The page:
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  1. John H. Member
    John H.
    @JohnH

    I have read all the Travis McGee stories. And reread all of them except Nightmare in Pink. Just didn’t want to see that one again. But I might change my mind!

    Not a big fan of private-eye stuff, but I do revisit the Ed Mort stories by Luis Fernando Verissimo. They are so good that I will shun the movie.

    • #1
  2. Jan Coolidge
    Jan
    @ChileGirl

    I am a fan of these series books, and read at least a few of each of them.  You start, really, as a kid, (at least I did) with Trixie Belden, Nancy Drew, Hardy Boys etc. 

    Travis McGee was fun in the 70’s for me.  I should go back and re-read some of them.

    The Kinsey Millhone books were regular events and stretched over the years from A is for Alibi to Y… and I was really shocked and sad when the author passed away before she got to X.   They were maybe the first of the “chick” private detective series.  They were comforting and interesting and no serial killers.  

    I have to admit that a couple of really good series that I followed for years I recently crossed off my list for further purchase.  There was absolutely no reason to go specifically political, but the author chose to.  They just had to let everyone know exactly where they stood and no need to fret about insulting a huge portion of their purchasers and readers.  They don’t need them anymore. Good to know. 

    • #2
  3. JustmeinAZ Member
    JustmeinAZ
    @JustmeinAZ

    Jan (View Comment):
    There was absolutely no reason to go specifically political, but the author chose to. They just had to let everyone know exactly where they stood and no need to fret about insulting a huge portion of their purchasers and readers.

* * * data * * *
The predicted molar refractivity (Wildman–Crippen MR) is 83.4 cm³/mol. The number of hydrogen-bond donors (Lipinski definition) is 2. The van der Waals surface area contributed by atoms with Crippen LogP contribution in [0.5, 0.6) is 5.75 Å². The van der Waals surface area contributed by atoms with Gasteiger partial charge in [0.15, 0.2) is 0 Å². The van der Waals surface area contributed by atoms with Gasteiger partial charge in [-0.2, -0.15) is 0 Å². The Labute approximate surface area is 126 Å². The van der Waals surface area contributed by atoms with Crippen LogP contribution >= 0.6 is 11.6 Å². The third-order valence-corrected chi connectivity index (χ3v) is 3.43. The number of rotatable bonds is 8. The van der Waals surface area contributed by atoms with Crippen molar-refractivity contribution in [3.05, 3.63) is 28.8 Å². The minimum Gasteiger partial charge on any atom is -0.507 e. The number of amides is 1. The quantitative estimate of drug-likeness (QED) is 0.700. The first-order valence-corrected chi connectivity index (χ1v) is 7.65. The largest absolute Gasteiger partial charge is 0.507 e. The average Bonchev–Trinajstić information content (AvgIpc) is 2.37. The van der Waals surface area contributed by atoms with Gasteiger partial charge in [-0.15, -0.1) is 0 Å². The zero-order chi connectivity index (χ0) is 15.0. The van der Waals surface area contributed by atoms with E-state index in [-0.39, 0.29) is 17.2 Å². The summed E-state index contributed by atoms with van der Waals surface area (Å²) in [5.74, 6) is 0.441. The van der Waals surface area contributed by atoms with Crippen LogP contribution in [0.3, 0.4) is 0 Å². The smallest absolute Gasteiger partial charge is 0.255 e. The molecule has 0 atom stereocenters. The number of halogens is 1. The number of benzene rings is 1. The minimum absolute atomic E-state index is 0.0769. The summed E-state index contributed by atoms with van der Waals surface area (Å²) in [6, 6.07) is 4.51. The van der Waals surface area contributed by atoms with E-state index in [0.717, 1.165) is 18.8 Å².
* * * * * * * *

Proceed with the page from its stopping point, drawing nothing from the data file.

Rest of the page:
Yeah, I hate that. Connelly did that in his latest Mickey Haller book, Law of Innocence. I was so disappointed in him. But I won’t give him up; he writes too well.

    I’ve read many of those series listed and am glad to get  some ideas for what I haven’t read. I especially like Lehane.

    I think Child has gotten a little boring with Reacher. I started reading my Dad’s Travis McGee paperbacks when I was a teen. I think I’ll go back and start all over with them.

    • #3
  4. EB Thatcher
    EB
    @EB

    Love all of these.  Will have to try some of your others.

    ROBERT B. PARKER, Spenser (39 books) / Jessie Stone (9 books) / Virgil Cole & Everett Hitch (4 books)

    LAWRENCE BLOCK, Matthew Scudder (17 books)

    LEE CHILD, Jack Reacher (26 books)

    MICHAEL CONNELLY, Harry Bosch (20 books)

    ROBERT CRAIS, Elvis Cole & Joe Pike (18 books)

    Also Josephine Tey, particularly Brat Farrar.  Although maybe she belongs in Christie territory.

     

     

    • #4
  5. Taras Coolidge
    Taras
    @Taras

    I’ve greatly enjoyed the Cormoran Strike novels by “Robert Galbraith” in their excellent audio versions.  In fact, I’ve listened to most of them several times.  It’s a credit to Galbraith’s skill as a writer that they hold up so well even at that slow speed.

    I’m not as likely to listen to the latest book, Troubled Blood, again:  some of the contents are just too grim.  In a way (and almost certainly not by the author’s intent) it serves as an argument for the death penalty, as it shows how an imprisoned (!) serial killer can psychologically torture the families of his victims — and possible victims — for 40 years.

    Incidentally, the Left is trying to cancel Galbraith, for insisting that a man who says he is a woman does not magically transform into a woman thereby.  No groveling apology from Galbraith so far.

    • #5
  6. Mark Alexander Coolidge
    Mark Alexander
    @MarkAlexander

    John H. (View Comment):

    I have read all the Travis McGee stories. And reread all of them except Nightmare in Pink. Just didn’t want to see that one again. But I might change my mind!

    Not a big fan of private-eye stuff, but I do revisit the Ed Mort stories by Luis Fernando Verissimo. They are so good that I will shun the movie.